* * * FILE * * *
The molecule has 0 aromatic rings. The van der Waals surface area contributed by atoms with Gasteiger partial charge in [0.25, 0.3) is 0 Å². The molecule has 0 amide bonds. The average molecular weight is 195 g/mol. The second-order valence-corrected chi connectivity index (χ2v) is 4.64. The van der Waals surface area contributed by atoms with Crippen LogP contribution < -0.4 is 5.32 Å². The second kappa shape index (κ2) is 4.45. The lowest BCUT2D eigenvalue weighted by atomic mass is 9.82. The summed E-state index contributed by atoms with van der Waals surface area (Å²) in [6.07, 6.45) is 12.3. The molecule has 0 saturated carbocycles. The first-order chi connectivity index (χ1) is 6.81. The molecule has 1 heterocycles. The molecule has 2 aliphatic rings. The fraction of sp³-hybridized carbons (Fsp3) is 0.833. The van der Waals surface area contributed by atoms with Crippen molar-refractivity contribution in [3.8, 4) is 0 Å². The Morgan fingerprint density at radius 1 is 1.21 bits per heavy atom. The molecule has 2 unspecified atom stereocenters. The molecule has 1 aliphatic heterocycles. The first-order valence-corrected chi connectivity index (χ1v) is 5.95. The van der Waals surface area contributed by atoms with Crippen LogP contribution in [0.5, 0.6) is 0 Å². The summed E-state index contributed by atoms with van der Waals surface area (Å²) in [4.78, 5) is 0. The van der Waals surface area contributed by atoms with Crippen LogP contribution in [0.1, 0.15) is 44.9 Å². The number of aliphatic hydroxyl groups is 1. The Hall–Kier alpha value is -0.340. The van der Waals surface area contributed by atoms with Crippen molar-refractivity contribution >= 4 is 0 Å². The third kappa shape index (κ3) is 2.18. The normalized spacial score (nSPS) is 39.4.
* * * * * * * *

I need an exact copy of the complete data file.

The molecule has 0 aromatic rings. The van der Waals surface area contributed by atoms with Gasteiger partial charge in [0.25, 0.3) is 0 Å². The molecule has 0 amide bonds. The average molecular weight is 195 g/mol. The second-order valence-corrected chi connectivity index (χ2v) is 4.64. The van der Waals surface area contributed by atoms with Crippen LogP contribution < -0.4 is 5.32 Å². The second kappa shape index (κ2) is 4.45. The lowest BCUT2D eigenvalue weighted by atomic mass is 9.82. The summed E-state index contributed by atoms with van der Waals surface area (Å²) in [6.07, 6.45) is 12.3. The molecule has 0 saturated carbocycles. The first-order chi connectivity index (χ1) is 6.81. The molecule has 1 heterocycles. The molecule has 2 aliphatic rings. The fraction of sp³-hybridized carbons (Fsp3) is 0.833. The van der Waals surface area contributed by atoms with Crippen molar-refractivity contribution in [3.8, 4) is 0 Å². The Morgan fingerprint density at radius 1 is 1.21 bits per heavy atom. The molecule has 2 unspecified atom stereocenters. The molecule has 1 aliphatic heterocycles. The first-order valence-corrected chi connectivity index (χ1v) is 5.95. The van der Waals surface area contributed by atoms with Crippen LogP contribution in [0.5, 0.6) is 0 Å². The summed E-state index contributed by atoms with van der Waals surface area (Å²) in [4.78, 5) is 0. The van der Waals surface area contributed by atoms with Crippen LogP contribution in [0.1, 0.15) is 44.9 Å². The number of aliphatic hydroxyl groups is 1. The Hall–Kier alpha value is -0.340. The van der Waals surface area contributed by atoms with Crippen molar-refractivity contribution >= 4 is 0 Å². The third kappa shape index (κ3) is 2.18. The normalized spacial score (nSPS) is 39.4.